Non-Compete Clauses in British Columbia

Non-competition clauses are a type of restrictive covenant found in employment agreements that, in essence, are designed to prevent employees from entering into or starting a similar profession or trade in competition against their former employer. Absent a non-competition clause, there is nothing standing in the way of an employee from taking a business built up by their employer and using the contacts and knowledge they’ve gained working for that employer and opening up their own competing business. This is something that, clearly, employers are keen to avoid, and one of the most common ways to do this is by utilizing non-competition clauses in their employment agreements.

While the purpose of non-competition clauses is to protect the employer’s business interests, it’s essential to strike a balance with the employee’s right to earn a living after they have moved on from that employment. Non-competition clauses are often used for employees who have access to proprietary information (for example engineers, product designers, etc.), employees with direct access to significant clients (for example sales representatives or portfolio managers), and executive employees, amongst others.

Are Non-Compete Clauses Enforceable in British Columbia?

In British Columbia, the Courts have historically been skeptical about enforcing non-competition agreements, as they are a restraint of trade. As per the legal principles established through case law, any such restraint is prima facie voidable unless it can be justified as reasonable. The onus is on the employer to prove that a non-competition clause in an agreement is reasonable. As to what is considered reasonable, the Courts will usually look at the following considerations:

  • Is the Non-Competition Clause Clear & Unambiguous: Non-competition clauses are required to be clear and unambiguous so there is certainty to the subject matter. Any questions as to the intent or application of a non-competition clause will only increase the chances of it being unenforceable.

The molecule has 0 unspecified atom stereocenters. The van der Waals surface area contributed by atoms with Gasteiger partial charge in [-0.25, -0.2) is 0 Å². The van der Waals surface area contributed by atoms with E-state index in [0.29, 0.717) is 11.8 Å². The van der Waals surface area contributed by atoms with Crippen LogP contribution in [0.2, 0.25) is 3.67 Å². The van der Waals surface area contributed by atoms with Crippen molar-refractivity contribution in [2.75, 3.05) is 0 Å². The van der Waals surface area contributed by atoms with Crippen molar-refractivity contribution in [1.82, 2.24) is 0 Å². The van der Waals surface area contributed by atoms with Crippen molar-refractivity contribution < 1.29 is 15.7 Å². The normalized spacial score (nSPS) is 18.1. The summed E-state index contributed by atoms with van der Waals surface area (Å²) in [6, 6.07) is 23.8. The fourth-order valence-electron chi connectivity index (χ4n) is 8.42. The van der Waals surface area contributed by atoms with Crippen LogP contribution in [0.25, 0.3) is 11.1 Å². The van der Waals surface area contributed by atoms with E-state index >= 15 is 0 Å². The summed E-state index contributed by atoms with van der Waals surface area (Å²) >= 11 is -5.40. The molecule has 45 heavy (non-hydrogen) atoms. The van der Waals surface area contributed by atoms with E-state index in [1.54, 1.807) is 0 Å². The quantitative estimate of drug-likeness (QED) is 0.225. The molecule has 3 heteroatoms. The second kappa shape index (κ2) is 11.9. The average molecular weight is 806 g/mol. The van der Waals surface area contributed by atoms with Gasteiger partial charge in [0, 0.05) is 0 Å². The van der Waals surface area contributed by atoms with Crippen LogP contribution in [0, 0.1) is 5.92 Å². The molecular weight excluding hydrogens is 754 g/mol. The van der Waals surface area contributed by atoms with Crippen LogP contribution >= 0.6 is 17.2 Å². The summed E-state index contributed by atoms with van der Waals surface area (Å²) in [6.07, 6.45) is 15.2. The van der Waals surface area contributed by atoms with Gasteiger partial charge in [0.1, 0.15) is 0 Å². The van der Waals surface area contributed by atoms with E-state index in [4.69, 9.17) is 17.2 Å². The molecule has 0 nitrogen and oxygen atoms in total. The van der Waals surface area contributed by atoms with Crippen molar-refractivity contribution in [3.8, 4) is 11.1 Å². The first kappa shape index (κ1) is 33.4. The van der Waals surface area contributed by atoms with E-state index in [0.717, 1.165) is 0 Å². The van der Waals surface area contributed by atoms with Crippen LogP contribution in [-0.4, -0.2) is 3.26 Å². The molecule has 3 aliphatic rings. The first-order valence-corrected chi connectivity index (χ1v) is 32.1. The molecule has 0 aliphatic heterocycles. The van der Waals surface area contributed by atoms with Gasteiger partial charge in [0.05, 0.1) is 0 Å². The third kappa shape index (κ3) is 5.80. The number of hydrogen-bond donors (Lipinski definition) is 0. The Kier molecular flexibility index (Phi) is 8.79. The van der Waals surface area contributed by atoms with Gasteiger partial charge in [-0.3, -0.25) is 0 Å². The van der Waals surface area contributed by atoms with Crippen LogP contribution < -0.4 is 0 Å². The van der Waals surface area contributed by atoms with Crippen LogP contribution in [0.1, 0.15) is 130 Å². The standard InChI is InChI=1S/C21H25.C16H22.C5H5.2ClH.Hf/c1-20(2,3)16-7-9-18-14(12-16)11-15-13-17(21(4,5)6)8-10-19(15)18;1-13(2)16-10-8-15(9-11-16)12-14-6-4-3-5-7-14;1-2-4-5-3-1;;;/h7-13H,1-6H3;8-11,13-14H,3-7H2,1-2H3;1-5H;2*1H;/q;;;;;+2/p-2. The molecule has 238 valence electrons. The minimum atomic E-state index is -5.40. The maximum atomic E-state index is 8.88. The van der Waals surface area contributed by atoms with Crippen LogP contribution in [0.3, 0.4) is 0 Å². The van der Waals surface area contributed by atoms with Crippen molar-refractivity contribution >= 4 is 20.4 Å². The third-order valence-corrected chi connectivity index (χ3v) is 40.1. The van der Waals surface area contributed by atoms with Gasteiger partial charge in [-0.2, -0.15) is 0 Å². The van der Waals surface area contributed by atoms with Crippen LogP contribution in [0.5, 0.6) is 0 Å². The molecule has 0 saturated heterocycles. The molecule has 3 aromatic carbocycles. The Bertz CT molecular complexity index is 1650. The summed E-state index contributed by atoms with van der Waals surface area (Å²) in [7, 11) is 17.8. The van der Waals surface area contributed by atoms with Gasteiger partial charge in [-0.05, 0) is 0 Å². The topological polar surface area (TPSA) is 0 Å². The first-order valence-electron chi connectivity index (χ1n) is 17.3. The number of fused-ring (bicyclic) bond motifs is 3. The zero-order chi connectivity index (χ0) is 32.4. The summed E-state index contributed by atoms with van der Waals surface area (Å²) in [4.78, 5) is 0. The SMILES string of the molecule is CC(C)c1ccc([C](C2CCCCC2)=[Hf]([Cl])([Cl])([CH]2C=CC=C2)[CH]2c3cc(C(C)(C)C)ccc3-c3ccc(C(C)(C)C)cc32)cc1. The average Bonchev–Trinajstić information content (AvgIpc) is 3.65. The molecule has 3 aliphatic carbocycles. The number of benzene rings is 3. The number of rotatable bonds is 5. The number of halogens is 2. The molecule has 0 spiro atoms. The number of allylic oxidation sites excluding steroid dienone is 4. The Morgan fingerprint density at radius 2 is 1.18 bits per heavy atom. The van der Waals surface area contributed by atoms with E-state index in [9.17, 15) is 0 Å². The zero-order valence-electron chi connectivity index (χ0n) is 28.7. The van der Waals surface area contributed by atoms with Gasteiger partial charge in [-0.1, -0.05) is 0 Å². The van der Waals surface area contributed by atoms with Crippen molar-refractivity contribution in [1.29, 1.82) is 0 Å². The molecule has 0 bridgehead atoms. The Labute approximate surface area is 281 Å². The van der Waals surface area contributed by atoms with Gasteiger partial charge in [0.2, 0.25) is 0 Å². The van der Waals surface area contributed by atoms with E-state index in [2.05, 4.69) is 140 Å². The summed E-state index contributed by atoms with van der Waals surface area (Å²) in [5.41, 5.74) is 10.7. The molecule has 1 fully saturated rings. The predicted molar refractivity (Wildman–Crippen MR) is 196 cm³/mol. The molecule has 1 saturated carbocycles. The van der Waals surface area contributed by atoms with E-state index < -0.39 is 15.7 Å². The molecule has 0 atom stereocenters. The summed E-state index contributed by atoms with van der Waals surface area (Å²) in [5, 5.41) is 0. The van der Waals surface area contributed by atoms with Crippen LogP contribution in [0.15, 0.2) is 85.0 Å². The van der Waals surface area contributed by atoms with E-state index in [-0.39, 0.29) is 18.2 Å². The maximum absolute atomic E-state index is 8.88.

• Nature of the Prohibited Activities: Non-competition clauses must clearly list the nature of the activities which are alleged to be prohibited by the clause. If a non-competition clause is too broad and overreaching this increases the likelihood that it will be unenforceable.
  • Geographic Scope: A non-competition clause should have reasonable geographic boundaries that it applies to in order to be enforceable. If it applies to all of British Columbia, or even Canada, then an employee would be forced to relocate their home to be able to earn a living, which would likely run afoul of the Courts and lead to such a clause being unenforceable.
  • Duration of Limitation: In order to be enforceable a non-competition clause should have a set limit on the duration for which it would apply to a former employee. A non-competition clause that asserts to restrict a former employee in perpetuity is unlikely to be enforceable. An appropriate timeline is highly dependent on the particular circumstances surrounding employment and the particular industries in which one is situated.